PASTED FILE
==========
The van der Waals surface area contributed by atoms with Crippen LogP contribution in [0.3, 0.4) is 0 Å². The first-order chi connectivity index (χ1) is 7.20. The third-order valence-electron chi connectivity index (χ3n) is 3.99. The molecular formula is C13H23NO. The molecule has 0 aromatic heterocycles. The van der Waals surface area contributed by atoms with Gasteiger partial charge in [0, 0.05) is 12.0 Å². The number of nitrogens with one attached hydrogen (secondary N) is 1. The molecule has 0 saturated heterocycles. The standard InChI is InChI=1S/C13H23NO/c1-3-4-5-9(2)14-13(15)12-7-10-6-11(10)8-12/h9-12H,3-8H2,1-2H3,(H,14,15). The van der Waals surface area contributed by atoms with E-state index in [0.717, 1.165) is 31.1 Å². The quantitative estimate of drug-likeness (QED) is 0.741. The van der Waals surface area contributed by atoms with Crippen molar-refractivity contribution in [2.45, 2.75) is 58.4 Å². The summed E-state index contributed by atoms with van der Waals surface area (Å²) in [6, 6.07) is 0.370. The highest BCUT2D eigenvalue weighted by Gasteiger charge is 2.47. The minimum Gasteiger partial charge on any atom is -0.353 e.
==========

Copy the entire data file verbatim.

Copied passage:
The van der Waals surface area contributed by atoms with Crippen LogP contribution in [0.3, 0.4) is 0 Å². The first-order chi connectivity index (χ1) is 7.20. The third-order valence-electron chi connectivity index (χ3n) is 3.99. The molecular formula is C13H23NO. The molecule has 0 aromatic heterocycles. The van der Waals surface area contributed by atoms with Gasteiger partial charge in [0, 0.05) is 12.0 Å². The number of nitrogens with one attached hydrogen (secondary N) is 1. The molecule has 0 saturated heterocycles. The standard InChI is InChI=1S/C13H23NO/c1-3-4-5-9(2)14-13(15)12-7-10-6-11(10)8-12/h9-12H,3-8H2,1-2H3,(H,14,15). The van der Waals surface area contributed by atoms with E-state index in [0.717, 1.165) is 31.1 Å². The quantitative estimate of drug-likeness (QED) is 0.741. The van der Waals surface area contributed by atoms with Crippen molar-refractivity contribution in [2.45, 2.75) is 58.4 Å². The summed E-state index contributed by atoms with van der Waals surface area (Å²) in [6, 6.07) is 0.370. The highest BCUT2D eigenvalue weighted by Gasteiger charge is 2.47. The minimum Gasteiger partial charge on any atom is -0.353 e.